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Treasuries Close Roughly Flat Following Lackluster Session

Treasuries showed a lack of direction over the course of the trading session on Friday before ending the day roughly flat.

After rebounding from an initial move to the downside, bond prices drifted back toward the unchanged line as the day progressed. Subsequently, the yield on the benchmark ten-year note, which moves opposite of its price, inched up by less than a basis point to 1.933 percent.

Despite the lackluster performance, the modest uptick lifted the ten-year yield to its highest closing level in over three months.

The choppy trading on the day came as traders digested conflicting information regarding negotiations of a U.S.-China trade deal.

A Chinese Commerce Ministry spokesman said Thursday that the U.S. and China had agreed to roll back existing tariffs as part of a phase one trade deal.

However, President Donald Trump told reporters at the White House on Friday that he has not agreed to lift the tariffs on China.

The comments from Trump came after a report from Reuters said the idea of rolling back tariffs faces fierce internal opposition from the president's advisers.

Multiple sources familiar with the talks told Reuters the idea of a tariff rollback was not part of the original October "handshake" deal between Trump and Chinese Vice Premier Liu He.

Citing current and former administration officials, Reuters said there is a divide within the administration over whether rolling back tariffs will give away U.S. leverage in the negotiations.

The latest reports have sparked renewed uncertainty about what type of trade deal Trump will ultimately be willing to accept.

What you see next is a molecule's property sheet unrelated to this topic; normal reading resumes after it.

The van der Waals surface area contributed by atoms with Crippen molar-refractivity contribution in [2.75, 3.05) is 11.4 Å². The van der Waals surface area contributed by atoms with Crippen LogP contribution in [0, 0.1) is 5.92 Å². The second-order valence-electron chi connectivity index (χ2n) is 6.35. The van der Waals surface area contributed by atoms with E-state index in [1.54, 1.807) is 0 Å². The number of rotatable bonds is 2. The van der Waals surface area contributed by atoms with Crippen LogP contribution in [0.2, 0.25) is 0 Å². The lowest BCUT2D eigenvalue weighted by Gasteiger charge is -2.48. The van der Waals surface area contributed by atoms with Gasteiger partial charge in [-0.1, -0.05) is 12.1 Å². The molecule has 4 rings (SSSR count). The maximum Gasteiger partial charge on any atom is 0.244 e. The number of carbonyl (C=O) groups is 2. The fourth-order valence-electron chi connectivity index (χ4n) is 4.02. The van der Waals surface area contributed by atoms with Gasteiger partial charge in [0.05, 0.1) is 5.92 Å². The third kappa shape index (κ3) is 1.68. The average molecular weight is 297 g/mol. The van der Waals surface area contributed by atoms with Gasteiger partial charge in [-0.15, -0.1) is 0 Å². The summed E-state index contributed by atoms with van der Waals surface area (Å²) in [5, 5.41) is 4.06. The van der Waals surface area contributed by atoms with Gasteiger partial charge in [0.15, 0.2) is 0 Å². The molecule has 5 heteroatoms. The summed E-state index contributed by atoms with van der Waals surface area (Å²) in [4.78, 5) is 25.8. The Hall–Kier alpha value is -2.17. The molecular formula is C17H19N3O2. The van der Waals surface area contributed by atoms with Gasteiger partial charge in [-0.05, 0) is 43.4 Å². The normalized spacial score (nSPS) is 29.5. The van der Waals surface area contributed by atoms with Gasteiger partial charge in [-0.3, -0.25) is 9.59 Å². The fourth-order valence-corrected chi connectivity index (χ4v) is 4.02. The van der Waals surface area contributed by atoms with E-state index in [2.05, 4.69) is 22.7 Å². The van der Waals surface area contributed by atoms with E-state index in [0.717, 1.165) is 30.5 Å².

Trump has repeatedly criticized past administrations for being too weak on China, but he would also like a big political victory ahead of next year's presidential election.

Meanwhile, traders largely shrugged off a report from the University of Michigan showing a slight improvement in U.S. consumer sentiment in the month of November.

The report said the consumer sentiment index inched up to 95.7 in November after rising to 95.5 in October. Economists had expected to index to tick up to 95.9.

"The early November reading on consumer sentiment was nearly identical to last month's and the average 2019 level (95.6)," said Surveys of Consumers chief economist Richard Curtin.

He added, "Consumers did voice a slightly more positive outlook for the economy, which was offset by a slightly less favorable outlook for their own personal finances."

Curtin said one-in-four consumers spontaneously made negative references to tariffs but noted references to the impact of Trump's impeachment on economic prospects were virtually non-existent.

Reports on consumer and producer price inflation, retail sales and industrial production may attract some attention next week, although traders are likely to keep a closer eye on developments on the trade front.

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